Debunking the widely believed age of the Ifugao rice terraces

Batad Rice Terraces, Banaue.

For almost a century, the Ifugao Rice Terraces were believed to have been built 2,000 years ago by the same ethnic group living in that part of the country today. This remained uncontested until archaeological investigations were undertaken by Stephen Acabado of the University of California Los Angeles and his team, starting from 2007 to around 2014 in the old Kiyyangan village, some four kilometers from the town center of Kiangan in the province of Ifugao.

Kiangan has the Nagacadan Rice Terraces, one of five serially inscribed as UNESCO World Heritage site, collectively called Rice Terraces of the Philippine Cordilleras. The others are in the barangays of Batad and Bangaan in Banaue and in the towns of Mayoyao and Hungduan, which are all in Ifugao.

These terraces were inscribed by the United Nations Educational, Scientific and Cultural Organization in 1995 as these “epitomize the absolute blending of the physical, socio-cultural, economic, religious, and political environment” and “it is a living cultural landscape of unparalleled beauty.”

Photographs by Edgar Allan M. Sembrano
for the daily tribune
The American and Philippine editions of the book ‘Indigenous Archaeology in the Philippines: Decolonizing Ifugao History.’

UNESCO says “the terraces illustrate a persistence of cultural traditions and remarkable continuity and endurance, since archaeological evidence reveals that this technique has been in use in the region for 2,000 years virtually unchanged.”

This detail that the terraces are that old is most likely going to be corrected not only in UNESCO documents but also in books and other publications. Still, the terraces remain the important engineering feat not only of Ifugao but the entire Cordillera region.

Photograph by Edgar Allan M. Sembrano for the daily tribune
Nagacadan Rice Terraces in Kiangan, Ifugao.

In the recently published book, Indigenous Archaeology in the Philippines: Decolonizing Ifugao History by Acabado and Marlon Martin, the interesting new finding is detailed together with other new details on the lives of the ancestors of today’s Ifugao people based on years of scientific studies involving stakeholders.

Prior to this, particularly from around 1050 CE, the Ifugao people used to cultivate taro in their fields, which was replaced by rice in the 17th century, enabling them to be involved in colonial economy and at the same time maintain their identity.
The intensive agricultural system, the book notes, expanded during the Spanish colonial period with rice remaining a staple to this day.

Archaeology also revealed how they buried their dead, particularly infants, which were placed in reused earthenware cooking and water pots.

These new findings have actually shaken the long-believed dating of the rice terraces since these were first made public more than 10 years ago through Acabado’s dissertation at the University of Hawai’i on Ifugao archaeology and its subsequent publication as a book.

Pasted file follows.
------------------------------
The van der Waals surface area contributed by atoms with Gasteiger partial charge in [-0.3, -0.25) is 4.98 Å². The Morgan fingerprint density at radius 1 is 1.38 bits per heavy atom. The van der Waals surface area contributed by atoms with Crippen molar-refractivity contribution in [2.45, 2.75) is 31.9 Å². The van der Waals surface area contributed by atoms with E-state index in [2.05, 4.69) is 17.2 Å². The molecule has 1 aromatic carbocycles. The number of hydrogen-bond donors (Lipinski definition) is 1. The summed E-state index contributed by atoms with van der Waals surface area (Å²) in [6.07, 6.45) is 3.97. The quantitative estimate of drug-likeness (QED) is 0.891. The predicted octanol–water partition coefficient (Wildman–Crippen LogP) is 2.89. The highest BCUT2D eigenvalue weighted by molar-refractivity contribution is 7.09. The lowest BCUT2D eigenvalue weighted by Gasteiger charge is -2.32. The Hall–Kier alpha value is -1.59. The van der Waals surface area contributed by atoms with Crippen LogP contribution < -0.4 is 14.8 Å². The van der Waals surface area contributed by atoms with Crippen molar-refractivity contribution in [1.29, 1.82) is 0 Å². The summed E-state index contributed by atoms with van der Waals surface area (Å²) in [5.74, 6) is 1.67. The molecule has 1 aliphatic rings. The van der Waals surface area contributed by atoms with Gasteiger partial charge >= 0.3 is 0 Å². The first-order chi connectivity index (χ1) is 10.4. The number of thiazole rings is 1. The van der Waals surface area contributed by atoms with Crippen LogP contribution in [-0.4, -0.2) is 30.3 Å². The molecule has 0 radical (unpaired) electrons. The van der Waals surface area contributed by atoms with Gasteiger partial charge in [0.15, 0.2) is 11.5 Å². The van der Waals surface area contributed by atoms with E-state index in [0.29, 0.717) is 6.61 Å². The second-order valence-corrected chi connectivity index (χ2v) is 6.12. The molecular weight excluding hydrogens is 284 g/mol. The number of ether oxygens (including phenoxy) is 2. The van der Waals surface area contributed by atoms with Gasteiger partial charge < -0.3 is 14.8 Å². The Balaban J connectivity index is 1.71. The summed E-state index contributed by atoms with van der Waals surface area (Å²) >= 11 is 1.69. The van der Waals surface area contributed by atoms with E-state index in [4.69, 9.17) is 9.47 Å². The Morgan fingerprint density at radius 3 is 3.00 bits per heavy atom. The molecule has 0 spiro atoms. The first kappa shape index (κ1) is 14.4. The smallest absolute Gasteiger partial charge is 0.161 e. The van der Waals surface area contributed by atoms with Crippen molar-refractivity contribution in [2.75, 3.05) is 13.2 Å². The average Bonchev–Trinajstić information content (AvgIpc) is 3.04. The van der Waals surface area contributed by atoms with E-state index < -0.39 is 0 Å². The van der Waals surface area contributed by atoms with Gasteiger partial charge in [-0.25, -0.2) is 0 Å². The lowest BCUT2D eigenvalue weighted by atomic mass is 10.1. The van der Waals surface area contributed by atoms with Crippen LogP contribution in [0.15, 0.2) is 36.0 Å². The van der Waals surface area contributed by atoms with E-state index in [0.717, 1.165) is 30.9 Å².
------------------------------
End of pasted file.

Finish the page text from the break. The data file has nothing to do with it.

That book, Antiquity, Archaeological Processes, and Highland Adaptation: The Ifugao Rice Terraces, related to the current one, was published by the Ateneo University Press in 2015.

Startling and intriguing these may be, the question of being old or new can be considered irrelevant here considering many factors —that the rice terraces are still an outstanding feat of engineering; that it’s the local adaptation to the environment; an ethnic response to colonialism; and they still provide a deeper understanding of the rich highland culture that thrives to this day.

Apart from these, other startling discoveries on how the ancient people of Ifugao lived were unearthed by Acabado and his team.

The people’s primary source of protein then was Philippine deer (Rusa marianna) with pigs, particularly native ones, eaten during feasts and rituals. Wild pigs were just for subsistence and not used for rituals. Carabaos, meanwhile, were not utilized as beasts of burden but as prestige animals, slaughtered and eaten only during events organized by the rich class called kadangyan.

Archaeology also revealed how they bury their dead, particularly infants, which were placed in reused earthenware cooking and water pots.

These and other interesting new details in the “revised chapter” of Ifugao history are presented in more than 200 pages of this landmark publication.

The book is a model for researchers and scholars not only in decolonizing but also in de-romanticizing indigenous histories. For this invaluable work, kudos to the authors as well as their team and partner organizations and institutions such as the Save the Ifugao Terraces Movement, the Ifugao Archaeological Project, residents of Kiangan, and all stakeholders involved in this momentous undertaking.


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